1. Indigenous Food Sovereignty

Executive Summary

We are a group of community based activists, scholars and story tellers who work on issues of food sovereignty. We come from diverse regions of Turtle Island and share fundamental beliefs towards the land and all she stands for. We represent fishing, hunting, and gathering peoples and bring an understanding of the impact of colonialism on our regions. Indigenous food systems include all of the land, soil, water, and air, as well as culturally important plant, fungi, and animal species that have sustained Indigenous peoples over thousands of years of participating in the natural world.

All parts of Indigenous food systems are inseparable and ideally function in healthy interdependent relationships that transfer energy through indigenous ecosystems and economies. In addition, indigenous food systems also support, both directly and indirectly, the transfer of energy through the present day agriculture based economy, which has been developed and industrialized by settlers through the process of colonization.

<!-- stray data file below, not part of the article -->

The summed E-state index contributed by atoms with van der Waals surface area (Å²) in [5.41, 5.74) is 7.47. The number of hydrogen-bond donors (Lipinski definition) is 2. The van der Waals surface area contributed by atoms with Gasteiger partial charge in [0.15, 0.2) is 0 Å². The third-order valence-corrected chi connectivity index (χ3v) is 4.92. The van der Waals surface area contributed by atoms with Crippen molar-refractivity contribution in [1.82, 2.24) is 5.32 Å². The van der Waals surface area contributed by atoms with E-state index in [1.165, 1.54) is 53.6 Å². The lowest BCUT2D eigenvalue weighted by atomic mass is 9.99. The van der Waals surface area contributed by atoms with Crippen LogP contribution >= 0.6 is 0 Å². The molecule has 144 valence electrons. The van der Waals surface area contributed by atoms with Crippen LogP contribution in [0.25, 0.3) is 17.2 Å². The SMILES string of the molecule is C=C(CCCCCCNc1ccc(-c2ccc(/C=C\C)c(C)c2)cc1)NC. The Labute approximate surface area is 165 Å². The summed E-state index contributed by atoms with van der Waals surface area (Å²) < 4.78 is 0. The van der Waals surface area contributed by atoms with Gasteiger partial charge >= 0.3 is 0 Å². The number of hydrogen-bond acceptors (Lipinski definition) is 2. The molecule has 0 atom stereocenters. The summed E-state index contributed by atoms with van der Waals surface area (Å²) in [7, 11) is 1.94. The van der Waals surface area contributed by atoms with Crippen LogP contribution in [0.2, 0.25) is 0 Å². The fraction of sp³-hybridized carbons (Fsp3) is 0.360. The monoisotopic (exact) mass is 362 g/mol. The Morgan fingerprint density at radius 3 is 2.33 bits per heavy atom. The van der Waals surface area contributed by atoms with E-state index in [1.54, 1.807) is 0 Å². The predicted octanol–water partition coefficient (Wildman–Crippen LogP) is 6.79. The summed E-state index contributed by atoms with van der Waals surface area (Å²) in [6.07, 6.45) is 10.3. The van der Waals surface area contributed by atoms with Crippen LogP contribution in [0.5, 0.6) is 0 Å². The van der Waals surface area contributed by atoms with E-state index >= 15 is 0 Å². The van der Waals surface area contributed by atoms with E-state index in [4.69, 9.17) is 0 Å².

Our nations originally developed and perfected many of the world’s great foods, such as beans, corn, squash, potatoes, berries, herbs and medicines for which there is no acknowledgement or compensation. For indigenous peoples, lands and food are at the centre of what it is to be indigenous. In other instances, nomadic cultures required access to vast territories, which in turn ensured access to traditional foods.Tribal values of giving, sharing and trading are at the heart of land care and food sovereignty. Indigenous peoples hold lands, foods, medicines, and animals as sacred and freely gifted. Without them, humanity would cease to be.

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